I just finished re-reading George Orwell's 1984
, having read it some 25 years ago as a middle school student. At the time I saw it more as science fiction (it was the 1970s) and missed most of the symbolism and political commentary on Russian communism, English socialism and totalitarianism in general.
The idea of re-reading the book had been on my mind for the past couple of years, considering the reaction in the US to the Sept. 11 attacks and the obvious parallels being drawn by many writers
. But what spurred me to action was my discovery of a blog called A Tiny Revolution
, the name of which is taken from an Orwell essay on humor writing and vulgarity
. Orwell's writing style and subversive philosophy in the essay grabbed my interest, so off the shelves came 1984.
The book is a quick and easy read, but you can spend days pondering how closely his imaginary world resembles the world today
. Of course others have spent major parts of their professional careers analyzing these parallels
, but as a taste just consider the slogan of The Party and Big Brother that controls all aspects of life and thought in Orwell's book: "War is Peace, Freedom is Slavery, Ignorance is Strength."
Having finished 1984, I turned to his other works. Just last night I found this essay, "You and the Atomic Bomb
," written in 1945 just after the US dropped atomic bombs on Japan. It's an exposition on how the bomb is a tyrannical weapon that only the superpowers would possess and therefore would be used to hold power over the rest of the world.
At the time of writing, it was not known publicly how far along Russia was at developing the bomb. Orwell writes:
"From various symptoms one can infer that the Russians do not yet possess the secret of making the atomic bomb; on the other hand, the consensus of opinion seems to be that they will possess it within a few years. So we have before us the prospect of two or three monstrous super-states, each possessed of a weapon by which millions of people can be wiped out in a few seconds, dividing the world between them. It has been rather hastily assumed that this means bigger and bloodier wars, and perhaps an actual end to the machine civilisation. But suppose--and really this the likeliest development--that the surviving great nations make a tacit agreement never to use the atomic bomb against one another? Suppose they only use it, or the threat of it, against people who are unable to retaliate? In that case we are back where we were before, the only difference being that power is concentrated in still fewer hands and that the outlook for subject peoples and oppressed classes is still more hopeless."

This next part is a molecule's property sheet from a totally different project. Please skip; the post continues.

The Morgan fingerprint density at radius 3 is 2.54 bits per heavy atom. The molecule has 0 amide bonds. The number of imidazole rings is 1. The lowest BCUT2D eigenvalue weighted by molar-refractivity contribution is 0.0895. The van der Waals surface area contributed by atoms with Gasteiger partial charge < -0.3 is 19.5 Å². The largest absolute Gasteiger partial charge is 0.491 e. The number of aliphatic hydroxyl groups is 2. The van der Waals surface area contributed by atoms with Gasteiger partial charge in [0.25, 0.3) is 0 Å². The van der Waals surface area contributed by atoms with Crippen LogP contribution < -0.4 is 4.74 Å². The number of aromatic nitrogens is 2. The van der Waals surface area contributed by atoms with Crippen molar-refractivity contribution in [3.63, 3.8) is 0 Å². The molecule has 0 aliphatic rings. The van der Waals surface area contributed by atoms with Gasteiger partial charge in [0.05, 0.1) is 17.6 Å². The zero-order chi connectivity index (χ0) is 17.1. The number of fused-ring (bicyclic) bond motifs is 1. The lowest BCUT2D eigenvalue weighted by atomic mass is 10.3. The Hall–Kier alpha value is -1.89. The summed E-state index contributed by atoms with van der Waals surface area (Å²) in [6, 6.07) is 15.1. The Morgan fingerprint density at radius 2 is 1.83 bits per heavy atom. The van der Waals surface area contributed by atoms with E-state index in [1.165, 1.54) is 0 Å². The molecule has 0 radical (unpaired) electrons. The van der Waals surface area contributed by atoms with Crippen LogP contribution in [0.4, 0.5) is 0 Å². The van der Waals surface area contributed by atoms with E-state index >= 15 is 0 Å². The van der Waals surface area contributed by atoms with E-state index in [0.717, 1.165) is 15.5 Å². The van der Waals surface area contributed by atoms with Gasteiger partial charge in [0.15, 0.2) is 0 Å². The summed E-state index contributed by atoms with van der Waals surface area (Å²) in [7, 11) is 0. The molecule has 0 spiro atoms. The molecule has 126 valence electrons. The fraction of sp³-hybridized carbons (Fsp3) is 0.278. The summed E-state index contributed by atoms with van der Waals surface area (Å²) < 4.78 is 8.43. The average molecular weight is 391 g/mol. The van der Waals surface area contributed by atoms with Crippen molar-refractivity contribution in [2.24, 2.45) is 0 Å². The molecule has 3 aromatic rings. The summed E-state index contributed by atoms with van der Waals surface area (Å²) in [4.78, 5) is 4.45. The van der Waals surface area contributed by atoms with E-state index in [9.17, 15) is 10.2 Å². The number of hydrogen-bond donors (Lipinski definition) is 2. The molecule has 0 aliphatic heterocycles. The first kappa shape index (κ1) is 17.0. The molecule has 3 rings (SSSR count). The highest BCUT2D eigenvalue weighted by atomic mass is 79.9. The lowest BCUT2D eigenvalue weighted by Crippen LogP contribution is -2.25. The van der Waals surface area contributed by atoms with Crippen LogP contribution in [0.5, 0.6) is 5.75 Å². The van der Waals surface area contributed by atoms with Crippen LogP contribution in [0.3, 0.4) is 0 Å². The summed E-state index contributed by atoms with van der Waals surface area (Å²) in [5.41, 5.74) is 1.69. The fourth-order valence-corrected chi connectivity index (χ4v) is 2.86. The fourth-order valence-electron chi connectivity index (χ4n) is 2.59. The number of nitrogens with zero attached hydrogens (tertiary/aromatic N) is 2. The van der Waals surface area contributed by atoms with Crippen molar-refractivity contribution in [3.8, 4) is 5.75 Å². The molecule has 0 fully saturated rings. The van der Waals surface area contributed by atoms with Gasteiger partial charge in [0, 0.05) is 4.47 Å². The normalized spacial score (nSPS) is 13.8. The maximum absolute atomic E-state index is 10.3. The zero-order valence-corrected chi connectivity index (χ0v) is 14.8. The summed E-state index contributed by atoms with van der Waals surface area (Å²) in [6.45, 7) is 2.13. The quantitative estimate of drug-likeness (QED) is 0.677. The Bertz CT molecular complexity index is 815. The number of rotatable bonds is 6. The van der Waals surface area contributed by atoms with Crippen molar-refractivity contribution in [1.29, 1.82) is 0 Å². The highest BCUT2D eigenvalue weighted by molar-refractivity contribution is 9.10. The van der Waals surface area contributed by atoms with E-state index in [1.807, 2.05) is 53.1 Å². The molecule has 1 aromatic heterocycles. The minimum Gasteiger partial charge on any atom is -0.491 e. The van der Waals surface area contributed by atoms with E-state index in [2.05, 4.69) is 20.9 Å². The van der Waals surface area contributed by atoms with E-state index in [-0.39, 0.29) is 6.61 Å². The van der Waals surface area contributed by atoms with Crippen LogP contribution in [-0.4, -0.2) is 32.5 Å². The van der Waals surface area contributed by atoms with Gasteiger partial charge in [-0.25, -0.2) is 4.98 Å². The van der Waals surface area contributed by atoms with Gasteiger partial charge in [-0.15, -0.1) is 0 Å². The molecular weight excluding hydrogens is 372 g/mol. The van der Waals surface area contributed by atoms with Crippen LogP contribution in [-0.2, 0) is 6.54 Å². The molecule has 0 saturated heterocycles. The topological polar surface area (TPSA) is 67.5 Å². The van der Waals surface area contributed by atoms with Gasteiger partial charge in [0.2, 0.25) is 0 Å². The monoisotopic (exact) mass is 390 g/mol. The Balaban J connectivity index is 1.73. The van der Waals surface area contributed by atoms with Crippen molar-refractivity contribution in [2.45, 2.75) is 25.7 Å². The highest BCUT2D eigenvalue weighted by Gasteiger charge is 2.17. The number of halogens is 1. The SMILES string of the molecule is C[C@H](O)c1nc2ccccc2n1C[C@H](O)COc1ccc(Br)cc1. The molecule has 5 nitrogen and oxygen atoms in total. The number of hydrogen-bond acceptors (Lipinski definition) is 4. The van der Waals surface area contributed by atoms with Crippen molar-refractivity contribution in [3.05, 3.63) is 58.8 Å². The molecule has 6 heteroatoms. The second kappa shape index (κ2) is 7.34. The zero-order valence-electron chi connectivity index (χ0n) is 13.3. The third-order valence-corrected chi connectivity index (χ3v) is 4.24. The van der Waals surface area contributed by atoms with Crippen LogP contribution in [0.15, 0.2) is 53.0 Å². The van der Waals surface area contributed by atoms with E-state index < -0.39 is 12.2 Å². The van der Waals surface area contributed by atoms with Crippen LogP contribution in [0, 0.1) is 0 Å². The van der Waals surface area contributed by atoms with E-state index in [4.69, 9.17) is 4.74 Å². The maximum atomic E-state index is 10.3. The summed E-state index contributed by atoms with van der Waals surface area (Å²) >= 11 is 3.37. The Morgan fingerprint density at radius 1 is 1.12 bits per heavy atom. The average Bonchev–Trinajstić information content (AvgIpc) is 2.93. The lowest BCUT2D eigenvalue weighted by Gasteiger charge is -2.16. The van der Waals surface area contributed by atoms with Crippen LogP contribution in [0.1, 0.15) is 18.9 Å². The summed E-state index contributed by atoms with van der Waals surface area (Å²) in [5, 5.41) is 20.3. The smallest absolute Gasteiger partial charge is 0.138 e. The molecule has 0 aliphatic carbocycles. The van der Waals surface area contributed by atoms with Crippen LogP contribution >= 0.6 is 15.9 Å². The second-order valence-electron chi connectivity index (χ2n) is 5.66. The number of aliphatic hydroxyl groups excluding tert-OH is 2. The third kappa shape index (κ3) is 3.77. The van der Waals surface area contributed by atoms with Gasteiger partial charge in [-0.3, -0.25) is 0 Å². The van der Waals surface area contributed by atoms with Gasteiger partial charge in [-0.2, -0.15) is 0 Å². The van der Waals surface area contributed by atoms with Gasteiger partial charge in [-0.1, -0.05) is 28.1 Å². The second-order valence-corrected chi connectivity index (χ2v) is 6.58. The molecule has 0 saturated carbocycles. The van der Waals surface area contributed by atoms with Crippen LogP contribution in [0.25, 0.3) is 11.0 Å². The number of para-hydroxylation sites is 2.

To say that Orwell – real name Eric Blair – was politically astute would be an understatement. Just put Bush's consternation over Iran and North Korea's plans to develop nuclear weapons into the above political context, and it jibes with the feelings of many global security and WMD experts
. Small nations like Iran feel they need the bomb so that they are not automatically under the thumb of nations that already have nukes, namely the US and Israel. Iran and North Korea see themselves as the "subject peoples" that Orwell wrote about.
I suggest you read 1984 if you haven't, or at least have not read it in many years. Here is a tidbit, from Inner Party member O'Brien to Winston Smith, the main character, as he lay prostrate in the interrogation room, learning the reality of The Party's intentions:
"The Party seeks power entirely for its own sake. We are not interested in the good of others; we are interested solely in power. Not wealth or luxury or long life or happiness: only power, pure power. What pure power means you will understand presently. We are different from all the oligarchies of the past, in that we know what we are doing. All the others, even those who resembled ourselves, were cowards and hypocrites. The German Nazis and the Russian Communists came very close to us in their methods, but they never had the courage to recognize their own motives. They pretended, perhaps they even believed, that they had seized power unwillingly and for a limited time, and that just round the corner there lay a paradise where human beings would be free and equal. We are not like that. We know that no one ever seizes power with the intention of relinquishing it. Power is not a means, it is an end. One does not establish a dictatorship in order to safeguard a revolution; one makes the revolution in order to establish the dictatorship. The object of persecution is persecution. The object of torture is torture. The object of power is power."
And later, O'Brien adds:
"Always, at every moment, there will be the thrill of victory, the sensation of trampling on an enemy who is helpless. If you want a picture of the future, imagine a boot stamping on a human face -- for ever.'"